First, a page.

With a few soft words Her Majesty
Christened the liner built as ‘504’:
‘I name this ship – Myself. God bless . . .’
The towering masterpiece of the Depression,
She rose from the not-so-bonny Bank of Clyde
(Bombed to a pit for its pains in ’41).
Meanwhile, John Masefield wrote a handsome poem
(‘Shredding a trackway like a mile of snow . . .’)
And Harry Lauder roamed the yard with pride.
She ploughed across the Atlantic in four days,
Loud with the ‘rich and famous’, only the seasick
Inlaid pianos suffering injury;
Till Cunard leased her to the cause of war.
We stripped the cabins bare, then stacked them up
With bunks and trunks and barrowloads of boys.
Ten thousand volunteers from New South Wales
And several fifteen-thousands from New York:
Some payload, and she bore it royally.
Winston’s flamboyant tribute to ‘the Queens’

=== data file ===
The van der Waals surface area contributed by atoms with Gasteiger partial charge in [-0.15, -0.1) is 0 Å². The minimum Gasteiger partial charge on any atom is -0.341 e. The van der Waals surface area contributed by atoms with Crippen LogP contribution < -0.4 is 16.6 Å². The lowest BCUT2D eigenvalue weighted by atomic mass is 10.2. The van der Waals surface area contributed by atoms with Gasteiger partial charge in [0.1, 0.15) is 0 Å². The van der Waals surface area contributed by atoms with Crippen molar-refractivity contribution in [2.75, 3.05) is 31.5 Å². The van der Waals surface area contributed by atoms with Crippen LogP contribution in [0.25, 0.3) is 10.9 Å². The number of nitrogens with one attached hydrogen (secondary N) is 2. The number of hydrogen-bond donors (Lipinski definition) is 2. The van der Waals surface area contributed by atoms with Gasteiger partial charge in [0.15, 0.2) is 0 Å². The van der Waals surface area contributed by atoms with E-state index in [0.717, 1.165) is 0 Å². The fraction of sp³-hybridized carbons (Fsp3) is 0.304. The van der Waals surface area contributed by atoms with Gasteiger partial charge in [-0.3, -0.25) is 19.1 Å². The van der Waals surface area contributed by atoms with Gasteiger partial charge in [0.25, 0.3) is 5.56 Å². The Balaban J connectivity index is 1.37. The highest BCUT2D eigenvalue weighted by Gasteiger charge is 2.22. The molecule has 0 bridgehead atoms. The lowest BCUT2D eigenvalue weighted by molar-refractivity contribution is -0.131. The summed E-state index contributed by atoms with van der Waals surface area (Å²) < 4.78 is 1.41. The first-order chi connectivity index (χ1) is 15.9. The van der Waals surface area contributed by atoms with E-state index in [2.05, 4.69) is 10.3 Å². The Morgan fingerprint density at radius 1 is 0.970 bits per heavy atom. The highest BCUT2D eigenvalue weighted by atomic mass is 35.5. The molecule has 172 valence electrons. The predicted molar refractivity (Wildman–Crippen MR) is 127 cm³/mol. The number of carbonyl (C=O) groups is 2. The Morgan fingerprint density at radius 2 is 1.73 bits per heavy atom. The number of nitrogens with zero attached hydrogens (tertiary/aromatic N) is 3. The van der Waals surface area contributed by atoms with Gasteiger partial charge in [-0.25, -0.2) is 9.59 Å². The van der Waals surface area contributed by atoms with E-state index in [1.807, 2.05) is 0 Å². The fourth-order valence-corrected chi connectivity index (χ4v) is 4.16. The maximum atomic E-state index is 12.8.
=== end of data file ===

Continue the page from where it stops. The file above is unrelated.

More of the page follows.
(She and her sister Elizabeth): ‘Their service
Hastened our haul to victory by a year!’
But dear, oh dear, when Cunard got her back,
Her Korkoid floorings marred by a million boots,
It also proved that certain servicemen
Had carved their callow names on the panellings:
‘♥Harvey Woz Ere and hates the lot of you’;
‘GOD BLESS THIS SHIP AND WALTER DONOGHUE’
Some Queens go on forever: Victoria
And Virgin Bess; others, however buoyant
And bright they seem, succumb before their span.
Queen Mary heard the knell in ’49.
Her refit took its bearings from the past,
And while she soldiered on, communal loos
Were deemed ‘barbaric’ by the new civilian.
The Comet flew; the Ocean turned its back
On an ‘ageing Queen’ and ‘limping Leviathan’.
In ’66, the Mary suddenly shook
With strange vibrations; down in the dry dock
They diagnosed a crack in her inner screw –
Inoperable. And the plain verdict came:
‘It’s Florida or scrap for you, Ma’am . . .’
They compromised on California.